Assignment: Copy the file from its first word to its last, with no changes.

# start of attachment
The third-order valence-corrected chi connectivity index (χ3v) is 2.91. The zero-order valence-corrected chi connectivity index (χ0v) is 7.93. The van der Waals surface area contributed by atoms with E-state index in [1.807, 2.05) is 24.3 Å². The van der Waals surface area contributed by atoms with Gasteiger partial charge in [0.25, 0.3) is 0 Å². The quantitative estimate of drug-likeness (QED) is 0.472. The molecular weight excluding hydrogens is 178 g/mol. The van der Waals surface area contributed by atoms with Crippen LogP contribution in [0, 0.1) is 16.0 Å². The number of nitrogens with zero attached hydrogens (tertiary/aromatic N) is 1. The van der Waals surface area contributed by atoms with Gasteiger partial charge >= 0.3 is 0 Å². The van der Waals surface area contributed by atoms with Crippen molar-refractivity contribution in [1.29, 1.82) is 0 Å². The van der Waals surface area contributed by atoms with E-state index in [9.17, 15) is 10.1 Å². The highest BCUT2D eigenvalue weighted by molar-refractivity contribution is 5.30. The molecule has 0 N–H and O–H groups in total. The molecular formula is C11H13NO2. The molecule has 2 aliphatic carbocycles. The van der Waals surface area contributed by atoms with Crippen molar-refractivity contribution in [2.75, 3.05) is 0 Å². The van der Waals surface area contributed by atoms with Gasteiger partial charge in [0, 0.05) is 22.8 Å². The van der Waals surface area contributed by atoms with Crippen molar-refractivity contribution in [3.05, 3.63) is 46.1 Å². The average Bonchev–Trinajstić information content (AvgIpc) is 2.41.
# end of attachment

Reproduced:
The third-order valence-corrected chi connectivity index (χ3v) is 2.91. The zero-order valence-corrected chi connectivity index (χ0v) is 7.93. The van der Waals surface area contributed by atoms with E-state index in [1.807, 2.05) is 24.3 Å². The van der Waals surface area contributed by atoms with Gasteiger partial charge in [0.25, 0.3) is 0 Å². The quantitative estimate of drug-likeness (QED) is 0.472. The molecular weight excluding hydrogens is 178 g/mol. The van der Waals surface area contributed by atoms with Crippen LogP contribution in [0, 0.1) is 16.0 Å². The number of nitrogens with zero attached hydrogens (tertiary/aromatic N) is 1. The van der Waals surface area contributed by atoms with Gasteiger partial charge >= 0.3 is 0 Å². The van der Waals surface area contributed by atoms with Crippen molar-refractivity contribution in [1.29, 1.82) is 0 Å². The van der Waals surface area contributed by atoms with E-state index in [9.17, 15) is 10.1 Å². The highest BCUT2D eigenvalue weighted by molar-refractivity contribution is 5.30. The molecule has 0 N–H and O–H groups in total. The molecular formula is C11H13NO2. The molecule has 2 aliphatic carbocycles. The van der Waals surface area contributed by atoms with Crippen molar-refractivity contribution in [2.75, 3.05) is 0 Å². The van der Waals surface area contributed by atoms with Gasteiger partial charge in [0, 0.05) is 22.8 Å². The van der Waals surface area contributed by atoms with Crippen molar-refractivity contribution in [3.05, 3.63) is 46.1 Å². The average Bonchev–Trinajstić information content (AvgIpc) is 2.41.